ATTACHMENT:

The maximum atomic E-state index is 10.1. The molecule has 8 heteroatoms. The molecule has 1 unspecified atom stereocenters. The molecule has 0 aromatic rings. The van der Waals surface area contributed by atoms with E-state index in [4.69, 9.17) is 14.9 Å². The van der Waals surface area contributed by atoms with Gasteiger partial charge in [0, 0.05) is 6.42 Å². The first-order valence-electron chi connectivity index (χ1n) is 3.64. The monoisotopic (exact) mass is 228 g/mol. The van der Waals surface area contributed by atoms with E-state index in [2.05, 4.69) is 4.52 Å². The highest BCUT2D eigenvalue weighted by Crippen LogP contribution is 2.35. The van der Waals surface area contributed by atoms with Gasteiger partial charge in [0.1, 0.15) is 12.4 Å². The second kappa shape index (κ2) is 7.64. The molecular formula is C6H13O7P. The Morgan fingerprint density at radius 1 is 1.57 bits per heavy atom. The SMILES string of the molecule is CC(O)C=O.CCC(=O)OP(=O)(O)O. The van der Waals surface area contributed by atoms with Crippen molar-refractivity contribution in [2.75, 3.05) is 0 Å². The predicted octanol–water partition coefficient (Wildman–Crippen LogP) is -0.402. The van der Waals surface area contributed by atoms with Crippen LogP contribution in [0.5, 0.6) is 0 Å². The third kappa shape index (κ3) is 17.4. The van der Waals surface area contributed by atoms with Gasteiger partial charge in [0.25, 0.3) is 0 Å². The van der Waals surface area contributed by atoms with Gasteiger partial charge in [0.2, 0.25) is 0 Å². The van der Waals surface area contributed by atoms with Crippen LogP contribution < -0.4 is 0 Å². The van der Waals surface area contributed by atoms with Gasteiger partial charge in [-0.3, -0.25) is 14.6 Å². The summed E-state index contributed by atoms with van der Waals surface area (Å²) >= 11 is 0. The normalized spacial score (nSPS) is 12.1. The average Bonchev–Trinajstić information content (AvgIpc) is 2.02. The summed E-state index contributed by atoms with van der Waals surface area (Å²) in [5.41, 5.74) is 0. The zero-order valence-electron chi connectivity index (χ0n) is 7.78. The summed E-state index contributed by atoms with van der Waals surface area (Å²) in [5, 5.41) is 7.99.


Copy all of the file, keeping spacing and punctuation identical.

The maximum atomic E-state index is 10.1. The molecule has 8 heteroatoms. The molecule has 1 unspecified atom stereocenters. The molecule has 0 aromatic rings. The van der Waals surface area contributed by atoms with E-state index in [4.69, 9.17) is 14.9 Å². The van der Waals surface area contributed by atoms with Gasteiger partial charge in [0, 0.05) is 6.42 Å². The first-order valence-electron chi connectivity index (χ1n) is 3.64. The monoisotopic (exact) mass is 228 g/mol. The van der Waals surface area contributed by atoms with E-state index in [2.05, 4.69) is 4.52 Å². The highest BCUT2D eigenvalue weighted by Crippen LogP contribution is 2.35. The van der Waals surface area contributed by atoms with Gasteiger partial charge in [0.1, 0.15) is 12.4 Å². The second kappa shape index (κ2) is 7.64. The molecular formula is C6H13O7P. The Morgan fingerprint density at radius 1 is 1.57 bits per heavy atom. The SMILES string of the molecule is CC(O)C=O.CCC(=O)OP(=O)(O)O. The van der Waals surface area contributed by atoms with Crippen molar-refractivity contribution in [2.75, 3.05) is 0 Å². The predicted octanol–water partition coefficient (Wildman–Crippen LogP) is -0.402. The van der Waals surface area contributed by atoms with Crippen LogP contribution in [0.5, 0.6) is 0 Å². The third kappa shape index (κ3) is 17.4. The van der Waals surface area contributed by atoms with Gasteiger partial charge in [0.25, 0.3) is 0 Å². The van der Waals surface area contributed by atoms with Gasteiger partial charge in [0.2, 0.25) is 0 Å². The van der Waals surface area contributed by atoms with Crippen LogP contribution < -0.4 is 0 Å². The van der Waals surface area contributed by atoms with Gasteiger partial charge in [-0.3, -0.25) is 14.6 Å². The summed E-state index contributed by atoms with van der Waals surface area (Å²) >= 11 is 0. The normalized spacial score (nSPS) is 12.1. The average Bonchev–Trinajstić information content (AvgIpc) is 2.02. The summed E-state index contributed by atoms with van der Waals surface area (Å²) in [5.41, 5.74) is 0. The zero-order valence-electron chi connectivity index (χ0n) is 7.78. The summed E-state index contributed by atoms with van der Waals surface area (Å²) in [5, 5.41) is 7.99.